Theorising Practice in Schools
- Available for pre-order. Item will ship after November 26, 2020
In the last five years, more child refugees have made perilous journeys into Europe than at any point since the Second World War. Once refugee children begin to establish their new lives, education becomes a priority. However, access to high-quality inclusive education can be challenging and is a social justice issue for schools, policymakers and for the research community. Underpinned by strong theoretical framings and based on socially-just principles, this book provides a detailed exploration into this ethically charged, emotive and complex subject.
Refugee Education offers an interdisciplinary perspective to critical debates and public discourse about the topic, contextualized by the voices of young refugees and those seeking to support them in and out of education. Shaped by practitioners, the book develops an inclusive model of education for refugee children based on the concepts of safety, belonging and success, and presents practical tools for planning and operationalizing the ethics of inclusive education.
This book includes a wide range of case study examples which reveal the positive outcomes that are possible, given the right inputs. It is essential reading for teachers, senior leaders and policy makers as well as academic researchers in education, social policy, migration and refugee studies.
Table of Contents
1. Introduction Section 1. Theorizing Practice in Schools 2. Safety, Belonging and Success 3. Recognition, redistribution and representation 4. Education and the search for safety 5. Education and the growth of Belonging 6. Education and the concept of success 7. A bespoke model of inclusive education for new arrivals Section 2. Contexts 8. A historical narrative of refugee education in England 9. On the ground: the East of England 10. Policy environment – England Section 3. Ways forward 11. Concluding Thoughts
Joanna McIntyre is Associate Professor of Education at The University of Nottingham, UK.
Fran Abrams is Chief Executive of the Education Media Centre charity, which is devoted to raising the profile of good evidence about education. She is a journalist and the author of five earlier books on education, social policy and social history.
"This text provides a welcome and comprehensive look at the circumstances of refugees, and in so doing, argues effectively that bespoke education is an essential pathway into their resettlement, flourishing and future opportunities. Designing refugee education in a way that encourages youth to build on their strengths, retain their cultures and identities while adapting to the laws and values of England, and by extension, Europe and democratic societies, is the most promising approach we have for creating a sense of belonging, mutual understanding and acceptance. We learn much about ourselves as the authors’ unique yet complementary exploration of theory, practice, and refugee and their teachers’ narratives communicate the full complexity of refugees’ resettlement at the nexus of education, politics, economics, and the simple joy of finding hope in life again after trauma and loss."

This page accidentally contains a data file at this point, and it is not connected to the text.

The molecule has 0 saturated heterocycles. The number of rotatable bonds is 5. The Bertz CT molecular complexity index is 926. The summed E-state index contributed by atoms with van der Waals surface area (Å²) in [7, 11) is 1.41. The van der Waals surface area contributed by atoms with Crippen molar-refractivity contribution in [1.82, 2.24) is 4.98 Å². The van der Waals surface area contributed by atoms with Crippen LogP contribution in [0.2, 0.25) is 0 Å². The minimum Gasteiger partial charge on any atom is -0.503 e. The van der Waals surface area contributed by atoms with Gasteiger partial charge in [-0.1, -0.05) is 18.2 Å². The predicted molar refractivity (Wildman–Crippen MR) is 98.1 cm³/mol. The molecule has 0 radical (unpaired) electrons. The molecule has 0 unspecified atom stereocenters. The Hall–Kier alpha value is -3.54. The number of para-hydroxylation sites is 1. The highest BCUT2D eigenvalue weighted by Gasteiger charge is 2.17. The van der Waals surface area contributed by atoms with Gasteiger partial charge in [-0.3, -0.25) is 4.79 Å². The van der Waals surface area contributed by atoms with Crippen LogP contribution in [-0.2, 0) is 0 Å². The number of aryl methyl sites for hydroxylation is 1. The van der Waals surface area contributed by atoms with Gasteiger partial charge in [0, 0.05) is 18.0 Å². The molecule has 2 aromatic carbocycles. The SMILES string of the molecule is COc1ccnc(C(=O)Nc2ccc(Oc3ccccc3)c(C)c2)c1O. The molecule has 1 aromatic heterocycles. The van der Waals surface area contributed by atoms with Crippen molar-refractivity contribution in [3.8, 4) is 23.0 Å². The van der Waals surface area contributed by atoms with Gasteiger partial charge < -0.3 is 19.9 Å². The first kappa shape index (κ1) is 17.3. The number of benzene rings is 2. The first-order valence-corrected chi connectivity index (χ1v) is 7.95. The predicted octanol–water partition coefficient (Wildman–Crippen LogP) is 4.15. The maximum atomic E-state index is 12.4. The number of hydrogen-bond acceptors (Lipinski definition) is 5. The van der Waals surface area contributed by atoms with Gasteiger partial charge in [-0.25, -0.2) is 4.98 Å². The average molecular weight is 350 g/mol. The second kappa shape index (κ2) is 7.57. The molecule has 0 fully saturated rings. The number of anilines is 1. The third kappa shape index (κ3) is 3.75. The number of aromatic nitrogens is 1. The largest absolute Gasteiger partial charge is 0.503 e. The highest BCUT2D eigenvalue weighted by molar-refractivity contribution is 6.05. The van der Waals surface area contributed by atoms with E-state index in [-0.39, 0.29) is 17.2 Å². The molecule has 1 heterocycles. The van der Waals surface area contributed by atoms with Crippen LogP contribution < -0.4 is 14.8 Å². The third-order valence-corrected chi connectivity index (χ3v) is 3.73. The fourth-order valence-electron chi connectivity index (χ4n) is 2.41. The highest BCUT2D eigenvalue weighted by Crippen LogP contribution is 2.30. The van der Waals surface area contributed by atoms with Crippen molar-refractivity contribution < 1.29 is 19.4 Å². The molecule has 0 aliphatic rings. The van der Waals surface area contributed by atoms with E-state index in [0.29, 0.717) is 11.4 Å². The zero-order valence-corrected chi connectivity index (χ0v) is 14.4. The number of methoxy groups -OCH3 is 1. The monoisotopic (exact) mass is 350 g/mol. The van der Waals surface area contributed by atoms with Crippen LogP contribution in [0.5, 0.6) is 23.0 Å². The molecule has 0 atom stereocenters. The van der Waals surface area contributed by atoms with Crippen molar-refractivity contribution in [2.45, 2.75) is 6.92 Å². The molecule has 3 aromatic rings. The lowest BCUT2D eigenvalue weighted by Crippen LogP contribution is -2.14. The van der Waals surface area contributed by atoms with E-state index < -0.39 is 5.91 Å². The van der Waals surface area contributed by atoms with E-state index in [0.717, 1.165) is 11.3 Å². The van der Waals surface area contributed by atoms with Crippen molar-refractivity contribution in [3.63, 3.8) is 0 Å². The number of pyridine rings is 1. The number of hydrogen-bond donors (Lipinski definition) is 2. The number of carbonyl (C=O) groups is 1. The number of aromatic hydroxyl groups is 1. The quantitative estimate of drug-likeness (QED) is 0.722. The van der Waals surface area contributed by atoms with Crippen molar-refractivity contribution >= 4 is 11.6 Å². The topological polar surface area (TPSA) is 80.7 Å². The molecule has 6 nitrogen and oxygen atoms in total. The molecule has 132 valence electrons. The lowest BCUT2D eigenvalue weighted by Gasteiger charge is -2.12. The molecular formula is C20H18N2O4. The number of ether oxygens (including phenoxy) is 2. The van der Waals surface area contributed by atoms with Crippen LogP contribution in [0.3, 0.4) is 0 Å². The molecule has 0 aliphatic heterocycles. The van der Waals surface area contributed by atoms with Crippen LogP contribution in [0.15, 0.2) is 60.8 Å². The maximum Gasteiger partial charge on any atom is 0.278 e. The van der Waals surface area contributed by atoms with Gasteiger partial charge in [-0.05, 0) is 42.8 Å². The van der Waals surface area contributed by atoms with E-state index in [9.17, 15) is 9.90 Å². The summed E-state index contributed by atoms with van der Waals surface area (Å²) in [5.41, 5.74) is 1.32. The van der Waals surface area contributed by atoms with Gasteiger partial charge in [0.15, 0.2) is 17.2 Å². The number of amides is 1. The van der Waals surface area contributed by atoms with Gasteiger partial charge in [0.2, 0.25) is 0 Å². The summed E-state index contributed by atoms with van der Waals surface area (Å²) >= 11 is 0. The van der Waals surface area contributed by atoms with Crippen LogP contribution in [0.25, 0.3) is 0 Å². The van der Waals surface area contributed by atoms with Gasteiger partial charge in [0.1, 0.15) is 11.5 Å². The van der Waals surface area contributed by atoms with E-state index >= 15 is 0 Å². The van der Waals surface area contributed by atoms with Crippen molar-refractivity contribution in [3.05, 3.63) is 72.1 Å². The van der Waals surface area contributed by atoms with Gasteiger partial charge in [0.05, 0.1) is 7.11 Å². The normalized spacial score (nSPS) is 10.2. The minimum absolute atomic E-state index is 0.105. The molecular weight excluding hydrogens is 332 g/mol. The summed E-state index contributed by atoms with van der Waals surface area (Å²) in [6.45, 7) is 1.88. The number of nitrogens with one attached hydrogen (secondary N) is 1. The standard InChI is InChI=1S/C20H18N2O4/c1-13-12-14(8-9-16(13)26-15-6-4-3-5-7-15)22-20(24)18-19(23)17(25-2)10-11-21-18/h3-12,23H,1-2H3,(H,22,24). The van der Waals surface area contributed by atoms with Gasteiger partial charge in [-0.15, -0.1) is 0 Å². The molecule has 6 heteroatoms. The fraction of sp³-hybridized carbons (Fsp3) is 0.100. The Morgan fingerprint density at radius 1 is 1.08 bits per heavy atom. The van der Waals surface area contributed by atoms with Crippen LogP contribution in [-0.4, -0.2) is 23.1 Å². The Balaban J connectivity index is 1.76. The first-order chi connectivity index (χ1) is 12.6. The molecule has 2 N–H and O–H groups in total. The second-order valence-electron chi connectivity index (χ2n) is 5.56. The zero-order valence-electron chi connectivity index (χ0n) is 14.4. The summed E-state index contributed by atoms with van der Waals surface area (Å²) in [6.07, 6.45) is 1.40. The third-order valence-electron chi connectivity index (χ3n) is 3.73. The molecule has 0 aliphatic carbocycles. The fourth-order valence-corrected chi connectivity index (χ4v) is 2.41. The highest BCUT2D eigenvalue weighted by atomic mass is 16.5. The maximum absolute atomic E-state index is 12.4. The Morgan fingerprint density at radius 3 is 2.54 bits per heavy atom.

Susan Barber, Senior Lecturer in Education, Simon Fraser University, Canada
"This is a very timely and internationally significant book on refugee education. It is moving, informative and academically robust. It is also a powerful call for action in support of inclusive education for refugee and asylum seeker children. The authors develop a theoretically rich interdisciplinary account of refugee education drawn from lessons from history as well as the lived experiences of young people and the professionals who work with them. It is an inspirational book that highlights optimism over despair and offers ways forward for schools. This is a must-read book for all involved in refugee education."
Ian Thompson, Associate Professor of Education, University of Oxford, UK
"Bringing together the lived experiences of refugee students with practical theory, Joanna McIntyre and Fran Abrams’s Refugee Education: Theorising Practice in Schools brilliantly illuminates the difference schools can make, as sites of recognition, belonging and ultimately healing, in the lives of young people who have experienced too much of the world’s cruelty. A must read for anyone interested in inclusive education, refugee studies or social and global justice."
Wayne Veck, Reader in Education and Pathway Leader Education Studies, University of Winchester, UK